What's next?  Gerbil TV?
Wait a minute.  I'll bet there is real market for gerbil porn.

Dog TV...  We have a country with an economy deader than Elvis and more debt than our great great grandchildren will ever be able to repay, yet our dogs have their own TV channel.  Obviously the circus is still in town.

Pass the kibble.

Friday, February 10, 2012

Confederate Road Trip

Business took us to Orlando and the temptation to revisit old haunts prompted a car rental and some added vacation days in Dixie.  We realized that outside of a brief trip in 1986 we hadn't spent any time in Florida since heading for California in 1976.  Our oldest daughter had been born in the Sunshine State and my first "big city" radio job had been in Tampa so Linda and I have a natural affection for the place.  Like most of America, much has changed in Florida over the past several years.  Disney altered the look, pace, and feel of central Florida and the population of the state has doubled since the 70's. 

Granted, the nation's down economy has hit Florida harder than most other places but still I was stunned by how decidedly downscale the place looked.  Housing is in horrible shape and, as a consequence, many properties looked unkempt and in need of paint.  Lawns often appeared neglected and lots of streets seemed in need of a good hosing.  And, I realize this is completely subjective, I saw more than a few people who have taken "casual" dress to depths not seen before.  I'm no fashion plate but, unless there is a dog to be washed or a yard to be raked, I know enough to put on clean jeans and a t-shirt sans holes.

We ventured north to revisit a couple of spots in Georgia and South Carolina after making the Florida loop.  Savannah was new to us; so we spent a day checking it out.  Augusta had been a brief Army assignment for me so naturally it was only a stop for re-fueling this time. (At ease! Smoke 'em if you got 'em.)

King Street in Charleston, SC
Charleston, South Carolina was a REAL find.  Having never visited, I kept wondering how we could have possibly missed this beautiful gem of a city.  The history alone makes Charleston exciting, but the friendliness and charm of the people not to mention the beauty and cleanliness of its streets and neighborhoods puts Charleston near the top of my favorite places.   It's nice to be surprised by a city at this point in life.  We are already planning a return trip.

Typically, the week went fast and it was time to hop a plane for San Diego and Pacific Standard Time--my zone of choice.  That meant Atlanta and their godawful mega airport.  We did stop to visit fun relatives we actually like before setting the Garmin for Atlanta/Hartsfield and the trip home.  All I can say is, "thank God for Garmin" because without it we would still be circling the plane place looking for the damn rental car return.   Atlanta is the Southeast's answer to L.A.-- about a million suburbs in search of a city.  I've always found it a tough terrain to navigate and an even harder place to like.  Also, it's too damn cold in the Winter and way too hot in the Summer.  To balance the ledger, there is fantastic barbecue and moonshine,  but we won't be moving there.

As always, it is good to be back in America's Southwestern most corner.  Even though Jerry Brown and his cast of mental midgets and crooks in Sacramento make California increasingly hard to love, San Diego is home for now.  Still, the folks in Charleston had better be saving lots of palm salad, shrimp, grits, and steaming bowls of she crab soup because we will be back soon to "put some south in our mouth".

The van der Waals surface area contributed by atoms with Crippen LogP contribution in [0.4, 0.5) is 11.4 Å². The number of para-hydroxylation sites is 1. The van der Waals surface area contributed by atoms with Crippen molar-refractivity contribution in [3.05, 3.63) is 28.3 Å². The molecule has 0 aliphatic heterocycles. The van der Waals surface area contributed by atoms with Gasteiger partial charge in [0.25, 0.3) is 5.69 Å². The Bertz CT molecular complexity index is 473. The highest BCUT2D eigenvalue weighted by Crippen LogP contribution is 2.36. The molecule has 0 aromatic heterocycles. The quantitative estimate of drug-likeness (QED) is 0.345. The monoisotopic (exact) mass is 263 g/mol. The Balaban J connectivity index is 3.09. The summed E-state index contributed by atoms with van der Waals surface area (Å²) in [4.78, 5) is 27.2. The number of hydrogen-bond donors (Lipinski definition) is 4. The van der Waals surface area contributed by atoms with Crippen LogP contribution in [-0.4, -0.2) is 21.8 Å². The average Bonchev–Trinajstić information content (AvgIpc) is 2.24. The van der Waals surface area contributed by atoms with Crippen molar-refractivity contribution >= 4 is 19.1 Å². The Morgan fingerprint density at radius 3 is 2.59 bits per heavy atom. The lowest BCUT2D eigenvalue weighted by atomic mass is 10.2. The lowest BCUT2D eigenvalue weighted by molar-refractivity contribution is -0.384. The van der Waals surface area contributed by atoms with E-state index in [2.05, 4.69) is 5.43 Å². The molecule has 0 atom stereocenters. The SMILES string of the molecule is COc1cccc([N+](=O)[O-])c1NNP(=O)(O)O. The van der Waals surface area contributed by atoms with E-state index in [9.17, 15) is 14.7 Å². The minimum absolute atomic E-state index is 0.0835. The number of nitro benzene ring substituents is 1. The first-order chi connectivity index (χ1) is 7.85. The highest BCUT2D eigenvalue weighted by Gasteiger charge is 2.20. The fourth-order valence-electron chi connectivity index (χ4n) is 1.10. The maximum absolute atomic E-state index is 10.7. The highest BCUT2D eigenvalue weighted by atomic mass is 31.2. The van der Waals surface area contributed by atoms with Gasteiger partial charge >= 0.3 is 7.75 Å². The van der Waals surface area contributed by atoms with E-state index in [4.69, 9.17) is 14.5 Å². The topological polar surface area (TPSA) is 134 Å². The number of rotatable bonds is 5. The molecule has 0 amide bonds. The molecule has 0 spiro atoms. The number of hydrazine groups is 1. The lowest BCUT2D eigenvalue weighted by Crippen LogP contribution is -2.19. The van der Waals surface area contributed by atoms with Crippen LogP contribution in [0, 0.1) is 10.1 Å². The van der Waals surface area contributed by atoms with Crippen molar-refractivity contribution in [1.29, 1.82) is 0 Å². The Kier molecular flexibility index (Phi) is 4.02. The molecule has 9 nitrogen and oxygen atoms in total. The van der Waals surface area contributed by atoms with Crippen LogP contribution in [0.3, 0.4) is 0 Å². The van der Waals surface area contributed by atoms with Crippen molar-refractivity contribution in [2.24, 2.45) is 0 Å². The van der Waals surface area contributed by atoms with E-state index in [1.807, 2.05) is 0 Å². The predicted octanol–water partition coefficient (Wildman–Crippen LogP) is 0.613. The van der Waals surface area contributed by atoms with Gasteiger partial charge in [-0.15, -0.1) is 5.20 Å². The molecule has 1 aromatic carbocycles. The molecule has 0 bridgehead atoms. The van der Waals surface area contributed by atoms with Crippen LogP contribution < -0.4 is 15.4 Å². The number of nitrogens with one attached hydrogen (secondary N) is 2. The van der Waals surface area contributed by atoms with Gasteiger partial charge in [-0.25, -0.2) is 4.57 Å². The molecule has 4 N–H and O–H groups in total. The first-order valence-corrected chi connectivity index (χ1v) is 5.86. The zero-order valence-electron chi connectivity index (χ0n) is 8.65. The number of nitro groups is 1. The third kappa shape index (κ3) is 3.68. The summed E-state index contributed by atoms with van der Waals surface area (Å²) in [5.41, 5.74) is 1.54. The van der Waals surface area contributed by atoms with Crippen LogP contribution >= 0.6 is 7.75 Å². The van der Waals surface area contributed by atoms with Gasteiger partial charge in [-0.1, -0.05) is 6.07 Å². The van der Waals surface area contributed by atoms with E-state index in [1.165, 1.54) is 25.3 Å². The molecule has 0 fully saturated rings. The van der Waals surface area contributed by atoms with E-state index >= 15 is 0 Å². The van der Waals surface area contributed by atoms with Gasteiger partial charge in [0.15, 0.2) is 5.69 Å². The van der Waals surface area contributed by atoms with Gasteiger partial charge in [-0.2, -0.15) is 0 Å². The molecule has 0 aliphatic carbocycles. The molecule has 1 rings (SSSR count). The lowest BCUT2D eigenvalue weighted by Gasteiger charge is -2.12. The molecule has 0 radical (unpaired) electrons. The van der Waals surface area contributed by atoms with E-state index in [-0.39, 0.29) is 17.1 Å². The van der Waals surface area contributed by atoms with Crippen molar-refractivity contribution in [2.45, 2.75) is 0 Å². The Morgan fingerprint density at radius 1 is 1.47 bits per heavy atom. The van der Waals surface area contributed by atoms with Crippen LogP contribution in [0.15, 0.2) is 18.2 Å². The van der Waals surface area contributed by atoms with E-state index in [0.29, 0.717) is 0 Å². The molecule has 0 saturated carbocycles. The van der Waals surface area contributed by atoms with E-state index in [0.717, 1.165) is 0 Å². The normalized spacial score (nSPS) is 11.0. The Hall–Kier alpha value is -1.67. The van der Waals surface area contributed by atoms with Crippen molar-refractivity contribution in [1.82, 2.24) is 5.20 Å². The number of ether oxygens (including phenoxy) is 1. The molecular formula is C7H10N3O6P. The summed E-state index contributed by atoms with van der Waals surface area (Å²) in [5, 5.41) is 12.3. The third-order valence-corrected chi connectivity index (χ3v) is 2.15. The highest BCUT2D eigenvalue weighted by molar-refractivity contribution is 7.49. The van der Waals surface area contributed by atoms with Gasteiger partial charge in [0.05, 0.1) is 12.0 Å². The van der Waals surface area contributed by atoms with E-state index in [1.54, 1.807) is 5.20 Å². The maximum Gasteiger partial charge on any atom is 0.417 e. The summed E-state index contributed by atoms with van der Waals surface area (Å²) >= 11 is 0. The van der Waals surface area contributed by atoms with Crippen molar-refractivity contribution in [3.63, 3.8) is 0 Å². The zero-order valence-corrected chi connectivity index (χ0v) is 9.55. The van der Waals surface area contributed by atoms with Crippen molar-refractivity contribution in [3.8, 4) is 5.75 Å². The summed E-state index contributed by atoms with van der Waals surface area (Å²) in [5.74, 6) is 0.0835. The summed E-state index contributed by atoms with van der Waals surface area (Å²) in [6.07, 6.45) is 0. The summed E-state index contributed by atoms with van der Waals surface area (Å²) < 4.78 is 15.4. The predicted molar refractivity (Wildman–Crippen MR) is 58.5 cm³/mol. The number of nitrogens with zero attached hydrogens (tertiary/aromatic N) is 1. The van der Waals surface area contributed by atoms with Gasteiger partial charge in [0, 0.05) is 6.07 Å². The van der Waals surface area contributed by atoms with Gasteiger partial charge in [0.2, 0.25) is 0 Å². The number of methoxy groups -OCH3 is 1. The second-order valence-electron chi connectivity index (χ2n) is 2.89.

Thursday, February 2, 2012

They Ain't Makin' Kids Like They Used To...

Sharon Terlep of the Wall Street Journal surprised me with this one.  A few weeks back she wrote a piece on the problems car manufacturers face with modern kids.  Simply stated, it is this:  "Fewer teens today are getting their driver's license and more 20-somethings aren't sold on OWNING A CAR."

 I nearly dropped my racing gloves.  How could this be??!!  Young people, the lifeblood of the new car business, don't want cars?  It's official, I am a pathetically out of touch geezer.  While my generation is paying a gazillion dollars for the cars of our youth at the Barrett Jackson auction, or at least watching our more successful contemporaries wave their paddles on the Speed Channel, kids are saying they'll wait for the "app".  

Once the stuff of 16 year-old, just another middle-age crazy mobile..
It's not like the car guys aren't trying.  General Motors has appointed a "youth emissary" who says he hopes the kids will tell him what they want in their rides.  John McFarland, a 31 year-old former Procter  & Gamble marketing guy, spent the past year talking to more than 9000 16-to-30 year-olds about tech gadgetry and other goodies that will prompt them to purchase a car.

This struck me as, how do I say it politely, IDIOTIC!  Nobody needed to ask guys like me questions like that when we were young.  We wanted a car--ANY CAR!-to get us as far away from mom and dad as possible.  How else were we going to study the female anatomy, smoke cigarettes, or have a few barley pops?  The car was a right of passage--a ticket to the adult world, and we would not be denied.

If only the backseat could talk...
Maybe it's because they don't need a place to hide from "the 'rents" anymore.  Probably both parents are working two jobs just to keep the kids in Captain Crunch and Bosco and aren't home to cramp any teenage "style" or impromptu physical examinations.  Cars?  "We don't need no stinking cars!"

There is a slight glimmer of hope...
Bubba Watson, the young PGA star recently took $110k of his most recent golf winnings and plunked it down to purchase  his "dream car", General Lee, the bomb that jumped the cop cars in the "Dukes of Hazard" TV show. "I almost passed out when I saw it and thought there was a chance I could get it," Watson said.  After buying the car, Bubba said he drove it to a gas station and stopped at the In-N-Out, where he let dozens of people sit in it.  Cool guy.
Bubba's "General Lee" sled
Maybe this is the beginning of a turn around in auto attitude or, more likely, it is just an aberration.  Somehow we seem to have strayed from being a culture of fins and fuel injection to a nation of Facebook and photoshop.  Instead of T-birds and tailpipes our kids seem to prefer Twitter.
Not me. NO way!  Let the kids have their computers and the net, I'll be clinging to the memories of my first convertible, the freedom of the open road and the good times that happened on four wheels.   "Won't you step into my office my dear?"

"Fun fun fun 'til her daddy takes the Internet away"  naahhh.  Make mine gasoline.
"We'll just park over here for a while.  You can stay out a little longer.   Your dad won't care."